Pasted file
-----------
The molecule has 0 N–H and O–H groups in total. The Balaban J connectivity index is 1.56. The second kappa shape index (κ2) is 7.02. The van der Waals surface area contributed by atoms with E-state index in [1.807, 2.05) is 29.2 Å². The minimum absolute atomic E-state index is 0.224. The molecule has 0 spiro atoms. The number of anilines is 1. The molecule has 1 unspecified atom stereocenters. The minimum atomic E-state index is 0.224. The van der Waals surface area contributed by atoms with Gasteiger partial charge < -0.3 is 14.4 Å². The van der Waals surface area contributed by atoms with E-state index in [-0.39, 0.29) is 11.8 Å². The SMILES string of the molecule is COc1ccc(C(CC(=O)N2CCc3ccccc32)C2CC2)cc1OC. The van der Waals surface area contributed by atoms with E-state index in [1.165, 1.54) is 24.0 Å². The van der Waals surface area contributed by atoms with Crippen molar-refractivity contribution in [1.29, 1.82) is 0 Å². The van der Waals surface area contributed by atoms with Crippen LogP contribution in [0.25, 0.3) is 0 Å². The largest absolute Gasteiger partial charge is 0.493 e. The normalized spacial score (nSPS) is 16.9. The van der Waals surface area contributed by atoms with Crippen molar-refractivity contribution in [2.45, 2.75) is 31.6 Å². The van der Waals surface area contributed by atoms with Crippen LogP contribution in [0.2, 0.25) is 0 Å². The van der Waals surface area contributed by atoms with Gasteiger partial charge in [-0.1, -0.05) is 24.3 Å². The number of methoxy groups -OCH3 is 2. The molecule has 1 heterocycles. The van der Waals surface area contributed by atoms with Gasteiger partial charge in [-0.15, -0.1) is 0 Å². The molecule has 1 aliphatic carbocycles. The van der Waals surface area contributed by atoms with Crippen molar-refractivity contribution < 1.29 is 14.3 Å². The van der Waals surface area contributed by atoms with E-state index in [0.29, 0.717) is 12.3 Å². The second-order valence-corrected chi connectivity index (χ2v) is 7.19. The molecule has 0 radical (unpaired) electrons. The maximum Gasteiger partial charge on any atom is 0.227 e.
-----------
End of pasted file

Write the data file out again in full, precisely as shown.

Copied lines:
The molecule has 0 N–H and O–H groups in total. The Balaban J connectivity index is 1.56. The second kappa shape index (κ2) is 7.02. The van der Waals surface area contributed by atoms with E-state index in [1.807, 2.05) is 29.2 Å². The minimum absolute atomic E-state index is 0.224. The molecule has 0 spiro atoms. The number of anilines is 1. The molecule has 1 unspecified atom stereocenters. The minimum atomic E-state index is 0.224. The van der Waals surface area contributed by atoms with Gasteiger partial charge < -0.3 is 14.4 Å². The van der Waals surface area contributed by atoms with E-state index in [-0.39, 0.29) is 11.8 Å². The SMILES string of the molecule is COc1ccc(C(CC(=O)N2CCc3ccccc32)C2CC2)cc1OC. The van der Waals surface area contributed by atoms with E-state index in [1.165, 1.54) is 24.0 Å². The van der Waals surface area contributed by atoms with Crippen molar-refractivity contribution in [1.29, 1.82) is 0 Å². The van der Waals surface area contributed by atoms with Crippen LogP contribution in [0.25, 0.3) is 0 Å². The largest absolute Gasteiger partial charge is 0.493 e. The normalized spacial score (nSPS) is 16.9. The van der Waals surface area contributed by atoms with Crippen molar-refractivity contribution in [2.45, 2.75) is 31.6 Å². The van der Waals surface area contributed by atoms with Crippen LogP contribution in [0.2, 0.25) is 0 Å². The van der Waals surface area contributed by atoms with Gasteiger partial charge in [-0.1, -0.05) is 24.3 Å². The number of methoxy groups -OCH3 is 2. The molecule has 1 heterocycles. The van der Waals surface area contributed by atoms with Gasteiger partial charge in [-0.15, -0.1) is 0 Å². The molecule has 1 aliphatic carbocycles. The van der Waals surface area contributed by atoms with Crippen molar-refractivity contribution < 1.29 is 14.3 Å². The van der Waals surface area contributed by atoms with E-state index in [0.29, 0.717) is 12.3 Å². The second-order valence-corrected chi connectivity index (χ2v) is 7.19. The molecule has 0 radical (unpaired) electrons. The maximum Gasteiger partial charge on any atom is 0.227 e.